• To assemble: Take chocolate cups from fridge. Transfer ganache to a pastry bag fitted with a medium-sized star tip. Pipe ganache into cups and top with hazelnut drops.
You might be tempted to make these larger, but in this case more of a good thing would just be too much. Like this they're a single mouthful of heart melting decadence without the sinful edge.

Sunday, November 29, 2009

Gingerbread Cut-Out Cookies

Well, Thanksgiving is over, which means it is officially not too early to start baking Christmas cookies. I'm not of the get-the-tree-up-the-day-after persuasion, I haven't even bought presents in years, but I do love to make cookies and candies and all sorts of pretty confections in the weeks leading up to Christmas. These gingerbread snowflakes were the first of the season--the first cookies and, strangely for Vermont, the first snowflakes.
I've been making this recipe for a few years--since mom and I couldn't resist Martha Stewart's Holiday Cookies special edition in 2006. I often find that Christmas cookies are prettier than they are edible. Not so with these. They're spicy--I particularly like the use of black pepper--and snappy and sweet, though not overly, and take very well to being dunked in a cup of tea.
Martha uses a royal icing for her snowflakes, but I don't really like to eat royal icing so chose this year to use a simple buttercream instead. The advantage of using royal icing is that it hardens well and the cookies are then stackable. The advantage of buttercream is that it tastes good and melts on your tongue in the way that butter will and offers an altogether superior eating experience. If I were to make these cookies purely for visual effect--to use to decorate a tree or window, for example--I would poke a hole in one of the spokes before baking the cookies and go with the royal icing.

Gingerbread Cut-Out Cookies

adapted from Martha Stewart

  • 3 cups flour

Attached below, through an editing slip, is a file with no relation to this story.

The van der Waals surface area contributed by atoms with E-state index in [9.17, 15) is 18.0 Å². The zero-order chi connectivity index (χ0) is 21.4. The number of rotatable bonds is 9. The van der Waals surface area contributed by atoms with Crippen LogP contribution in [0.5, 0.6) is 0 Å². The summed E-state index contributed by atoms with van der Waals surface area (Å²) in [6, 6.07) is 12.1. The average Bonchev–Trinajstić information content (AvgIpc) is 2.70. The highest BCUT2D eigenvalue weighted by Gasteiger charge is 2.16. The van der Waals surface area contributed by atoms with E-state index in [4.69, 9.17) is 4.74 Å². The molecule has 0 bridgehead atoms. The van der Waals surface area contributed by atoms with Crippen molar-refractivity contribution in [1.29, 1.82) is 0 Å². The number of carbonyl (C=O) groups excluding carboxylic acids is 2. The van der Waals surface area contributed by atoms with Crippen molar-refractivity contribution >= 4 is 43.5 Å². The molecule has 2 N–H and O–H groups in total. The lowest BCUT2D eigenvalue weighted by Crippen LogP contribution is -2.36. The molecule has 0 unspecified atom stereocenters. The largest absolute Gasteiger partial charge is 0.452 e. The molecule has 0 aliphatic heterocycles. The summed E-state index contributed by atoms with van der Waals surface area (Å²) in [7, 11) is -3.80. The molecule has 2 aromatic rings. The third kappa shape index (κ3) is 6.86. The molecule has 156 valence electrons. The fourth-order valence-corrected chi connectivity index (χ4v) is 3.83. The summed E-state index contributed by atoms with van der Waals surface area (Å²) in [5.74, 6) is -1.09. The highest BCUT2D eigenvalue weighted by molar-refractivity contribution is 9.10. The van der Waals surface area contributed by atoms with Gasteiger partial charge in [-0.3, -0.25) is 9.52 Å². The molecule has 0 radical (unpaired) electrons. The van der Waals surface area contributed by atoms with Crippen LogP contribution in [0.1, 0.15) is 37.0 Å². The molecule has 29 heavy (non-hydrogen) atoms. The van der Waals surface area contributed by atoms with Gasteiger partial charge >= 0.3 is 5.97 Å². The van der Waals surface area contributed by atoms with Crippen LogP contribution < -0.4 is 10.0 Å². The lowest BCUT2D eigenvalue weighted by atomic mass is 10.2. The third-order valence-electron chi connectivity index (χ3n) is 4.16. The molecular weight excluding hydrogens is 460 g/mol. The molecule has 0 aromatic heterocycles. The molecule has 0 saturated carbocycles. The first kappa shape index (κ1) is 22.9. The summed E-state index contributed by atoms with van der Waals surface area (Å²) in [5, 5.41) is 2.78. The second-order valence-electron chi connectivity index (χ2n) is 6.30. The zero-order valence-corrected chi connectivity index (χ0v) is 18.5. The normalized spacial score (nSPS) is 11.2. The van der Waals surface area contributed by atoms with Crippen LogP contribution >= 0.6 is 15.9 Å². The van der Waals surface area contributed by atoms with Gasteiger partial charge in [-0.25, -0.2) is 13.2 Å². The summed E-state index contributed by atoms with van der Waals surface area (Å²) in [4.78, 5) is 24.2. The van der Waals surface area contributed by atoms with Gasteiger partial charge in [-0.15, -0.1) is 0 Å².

• 1/2 tsp. baking soda
  • 1/4 tsp. baking powder
  • 1/2 cup butter
  • 1/2 cup dark-brown sugar, packed
  • 2 tsp. ground ginger
  • 2 tsp. ground cinnamon
  • 3/4 tsp. ground cloves
  • 1/2 tsp. finely ground black pepper
  • 3/4 tsp. salt
  • 1 large egg
  • 1/2 cup unsulfured molasses
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  • 2 1/4 cups confectioners sugar
  • 1/2 cup plus 2 Tbs. butter, room temp.
  • 1 Tbs. milk
  • 1/2 tsp. vanilla
  • sanding sugar
  • Combine flour, baking soda, and baking powder in a bowl and set aside.
  • Either by hand or in a stand mixer fitted with the paddle attachment, cream butter and sugar until fluffy. Beat in the spices and salt and then add the egg and molasses on a slightly lower speed. Add the flour mixture and mix until just combined. It might look like it will never combine, but don't despond, it will. Divide the dough in half (to make it more manageable when you roll it out), form into two balls, wrap well in plastic, and refrigerate for about an hour, or until cold.
  • Line baking sheets with parchment. Preheat oven to 350°F.
  • Roll out dough on a lightly floured surface to 1/4-inch thick. Cut out as many shapes as you can and place them on the baking sheets. Feel free to gather the scraps, re-roll the dough, and cut out more cookies. Refrigerate cookies until firm, about 15 minutes, before baking.
  • Bake 12-14 minutes, or until cookies are firm but not darkening around the edges. Cool on wire racks.
  • To make buttercream: Combine sugar, butter, milk, and vanilla using a stand mixer fitted with the paddle attachment. Beat until smooth and pale, scraping the bowl as necessary.
  • Pipe icing onto cookies in attractive patterns and sprinkle immediately with dusting sugar. Allow icing to harden, then tap off any excess sugar.